Years of evidence shows it is highly unlikely the Russian authorities would allow voters to decide important national elections. This time, videos posted on YouTube showed stashes of fake ballots, while tallies amounted to more than 100 percent in at least one city, and United Russia won a Soviet-style 99 percent in Chechnya. No doubt that was the tip of an iceberg: Getting the right results is no easy task.
So why would Putin allow his own party to shed almost 15 percent of the vote? Partly because United Russia’s steady loss of popularity over the past year — especially after blogger Alexei Navalny’s brilliant campaign to brand it the party of “crooks and thieves” — means anything short of a significant loss of votes would have been hardly credible even by the Kremlin’s fantastic standards. The result is handy not only for letting off some steam of popular discontent but also for deflecting accusations of authoritarianism at home and abroad. Lest United Russia’s rebuke unduly embolden the opposition, police provided the reminder of who’s boss by arresting Navalny along with hundreds of others who protested vote-rigging on Monday.
Putin had distanced himself from United Russia well before the elections, including by creating a parallel, military-sounding Popular Front movement. It was the loyal President Dmitry Medvedev — soon to become prime minister, under a deal with Putin — who suffered real damage to his reputation by heading United Russia’s voting list.
That would seem to fit the supreme leader’s designs very nicely. Talk of any threat to Putin’s expected victory next year is moot since he has made sure no other candidate can possibly challenge him. If elected president again, Putin will suffer no real loss of power because he will retain the ability to ram any measure through parliament. Now, he simply would rely on support from other, no-less-pliant pro-Kremlin parties on top of United Russia’s. More important, the largest party’s weakened position in these uncertain times conveniently eliminates any possibility of providing a platform for potential rebellion by politicians from a majority group. Which gets to the real point: Undermining Russia’s “party of power” strengthens Putin’s probable presidency.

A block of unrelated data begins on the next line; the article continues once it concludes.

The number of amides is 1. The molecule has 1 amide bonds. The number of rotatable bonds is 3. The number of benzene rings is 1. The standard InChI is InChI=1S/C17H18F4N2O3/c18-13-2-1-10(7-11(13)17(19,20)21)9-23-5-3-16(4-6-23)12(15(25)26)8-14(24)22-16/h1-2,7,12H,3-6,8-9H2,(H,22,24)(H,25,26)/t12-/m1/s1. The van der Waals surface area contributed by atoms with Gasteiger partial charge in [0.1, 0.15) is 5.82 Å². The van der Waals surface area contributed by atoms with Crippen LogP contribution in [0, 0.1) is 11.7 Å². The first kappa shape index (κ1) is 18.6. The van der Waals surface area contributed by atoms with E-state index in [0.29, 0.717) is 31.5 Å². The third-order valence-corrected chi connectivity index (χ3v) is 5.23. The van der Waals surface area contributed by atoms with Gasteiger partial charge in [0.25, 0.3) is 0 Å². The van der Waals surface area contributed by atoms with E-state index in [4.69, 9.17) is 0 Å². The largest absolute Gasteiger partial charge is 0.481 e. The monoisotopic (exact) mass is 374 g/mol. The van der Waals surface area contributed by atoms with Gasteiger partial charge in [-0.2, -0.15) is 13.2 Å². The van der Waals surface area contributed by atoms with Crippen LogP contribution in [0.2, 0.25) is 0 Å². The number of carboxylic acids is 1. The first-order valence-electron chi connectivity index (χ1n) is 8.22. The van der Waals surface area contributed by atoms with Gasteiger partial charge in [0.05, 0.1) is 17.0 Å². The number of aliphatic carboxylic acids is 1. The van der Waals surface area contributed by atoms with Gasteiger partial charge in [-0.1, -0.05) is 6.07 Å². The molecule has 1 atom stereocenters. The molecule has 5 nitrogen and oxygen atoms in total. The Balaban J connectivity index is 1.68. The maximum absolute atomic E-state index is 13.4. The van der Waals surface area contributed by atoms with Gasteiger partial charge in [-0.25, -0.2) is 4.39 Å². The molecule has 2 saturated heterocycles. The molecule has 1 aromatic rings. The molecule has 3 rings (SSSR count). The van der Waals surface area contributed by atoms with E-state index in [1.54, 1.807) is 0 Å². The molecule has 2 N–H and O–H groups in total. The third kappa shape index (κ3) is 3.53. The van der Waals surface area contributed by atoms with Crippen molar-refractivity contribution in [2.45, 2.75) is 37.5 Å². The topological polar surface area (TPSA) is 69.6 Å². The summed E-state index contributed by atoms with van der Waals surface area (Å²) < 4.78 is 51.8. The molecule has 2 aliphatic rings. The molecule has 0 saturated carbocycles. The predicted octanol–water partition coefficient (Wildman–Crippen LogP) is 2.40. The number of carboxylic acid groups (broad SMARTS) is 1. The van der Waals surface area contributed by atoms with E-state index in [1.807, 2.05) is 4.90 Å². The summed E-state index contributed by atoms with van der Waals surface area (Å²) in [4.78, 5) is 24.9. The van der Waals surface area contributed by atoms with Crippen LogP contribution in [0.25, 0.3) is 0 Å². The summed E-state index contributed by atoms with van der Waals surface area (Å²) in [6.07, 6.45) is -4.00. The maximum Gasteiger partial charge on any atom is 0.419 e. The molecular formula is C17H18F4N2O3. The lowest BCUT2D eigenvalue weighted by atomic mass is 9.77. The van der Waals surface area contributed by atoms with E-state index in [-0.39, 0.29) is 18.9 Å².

Four years ago, before Putin relinquished his vast presidential powers at the end of his term limit, he built up United Russia, together with his image of a bare-chested, horse-riding, gun-toting man of action. He needed to weaken the presidency to shore up his personal power. Pro-Kremlin officials even fanned rumors at the time of a switch from a presidential to a parliamentary system of government to guarantee that Medvedev, Putin’s designated placeholder, would never threaten Putin’s status as “national leader.” If needed, Putin could have used his position as majority leader to order the president impeached. Now that he is set to regain the president’s powers, Putin is interested in the opposite: undercutting the party and future prime minister. It’s no coincidence that United Russia’s boss is not even a member.
Putin is a virtuoso of governing through networks of cronies instead of institutions such as parliament, a very old Russian practice. The results of Sunday’s elections fit his decade-long project of expanding his personal power by destabilizing institutions and ensuring that the country’s elites don’t threaten his role as supreme arbiter. From his vantage, United Russia’s loss is canny politics as well as good public relations.
Gregory Feifer is writing a book about Russian society and behavior.